Barack Obama rebuked Hillary Clinton for "saber-rattling" on Iran, but her camp claimed he was "running scared," two days before their next fateful date with Democratic voters.
The White House rivals injected more bile into their attacks before primaires in Indiana and North Carolina, where Obama hopes to land a knockout, and Clinton hopes to ignite her long-odds comeback bid.
Both spent the day hop-scotching through rust-belt Indiana, sparring with one another, and beseeching supporters to ensure a high turnout.
Clinton delighted patrons by showing up at a Dairy Queen ice cream store, while Obama held a giant picnic with his family, as his six-year-old, Sasha urged people to "Vote for Daddy."
The former first lady was asked on ABC television whether she had any regrets about threatening to "totally obliterate" Iran if it used nuclear weapons against Israel.
"Why would I have any regrets? I am asked a question about what I would do if Iran attacked our ally, a country that many of us have a great deal of, you know, connection with and feeling for," she said.
But Obama accused Clinton of emulating what he called President George W Bush's "foreign policy of bluster and saber-rattling and tough talk."
The Clinton campaign took hope from polls showing the rivals locked in a close race in Indiana and cutting Obama's once huge lead in North Carolina.
Clinton spokesman Phil Singer said "it's clear the Obama campaign is running scared right now."
"They're currently watching our candidate catch fire on the stump and generate a significant amount of momentum going into election day."
The Obama campaign hit back though with an ad excoriating Clinton's call for a temporary moratorium on federal gasoline taxes, which the Illinois senator has ridiculed as a "gimmick."
"More low road attacks from Hillary Clinton," the ad's narrator says. "Clinton aides admit it won't do much for you -- but would help her politically."
Obama made a fresh attempt to quell a controversy sparked by racially tinged comments by his former pastor Jeremiah Wright, which rattled his campaign in a miserable April.
He accused Wright of putting "gasoline on the fire" last week with a combative round of public appearances, and said the Reverend's statements were "fundamentally" at odds with his own vision.
A new CBS/New York Times poll suggested he may be making some headway, giving Obama an 11 point lead over Republican candidate John McCain, 51-40, percent in a hypothetical general election matchup. On Tuesday, at the height of the latest furor over Wright, the contest had been tied.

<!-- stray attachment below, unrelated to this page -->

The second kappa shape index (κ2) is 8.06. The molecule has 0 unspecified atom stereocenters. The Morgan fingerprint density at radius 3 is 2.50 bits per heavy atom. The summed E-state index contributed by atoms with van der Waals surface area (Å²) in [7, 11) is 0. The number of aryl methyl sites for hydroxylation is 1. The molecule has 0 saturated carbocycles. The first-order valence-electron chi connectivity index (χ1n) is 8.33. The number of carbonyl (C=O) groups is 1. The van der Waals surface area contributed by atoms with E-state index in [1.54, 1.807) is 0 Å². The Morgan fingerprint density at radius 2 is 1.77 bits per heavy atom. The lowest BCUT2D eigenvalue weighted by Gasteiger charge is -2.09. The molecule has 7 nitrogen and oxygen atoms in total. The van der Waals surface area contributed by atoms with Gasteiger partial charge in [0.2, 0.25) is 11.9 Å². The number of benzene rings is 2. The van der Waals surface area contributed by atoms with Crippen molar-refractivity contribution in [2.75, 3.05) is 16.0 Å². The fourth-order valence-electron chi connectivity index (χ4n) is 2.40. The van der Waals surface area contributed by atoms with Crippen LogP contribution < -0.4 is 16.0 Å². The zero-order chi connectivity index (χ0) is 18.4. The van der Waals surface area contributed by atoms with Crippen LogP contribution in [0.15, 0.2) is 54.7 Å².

Clinton led McCain in the same poll by 12 points.
The former first lady trails Obama in nominating contests and pledged delegates, so her last hope is to persuade Democratic party bosses known as superdelegates, that Obama is too risky to run against McCain in November.
"When the process finishes in early June, people can look at all the various factors and decide who will be the strongest candidate," Clinton, 60, said at the ABC town-hall meeting in Indianapolis, Indiana.
"I feel like I am going to be able to stand up to Senator McCain," said Clinton, who has promised a "game-changer" on Tuesday, after which only six contests will be left in the Democrats' exhausting nominating marathon.
Conventional wisdom has it that Clinton has to at least win Indiana to stop a stampede of superdelegates towards Obama, and to stay in the race.
If she could somehow pull off a suprise win in North Carolina, she could change the whole dynamic.
A new Zogby poll gave Obama the lead in North Carolina -- 48 percent to Clinton's 39. But the race in Indiana, a true battleground, was much tighter with him on 43 per cent to her 41, well within the four-point margin of error.
Clinton led an average of recent polls in Indiana by RealClearPolitics.com by nearly six points.
In a pan-Pacific warmup for Tuesday, Obama eked out a victory in Guam's caucuses by seven votes on Saturday, meaning the four pledged delegates up for grabs will likely be shared.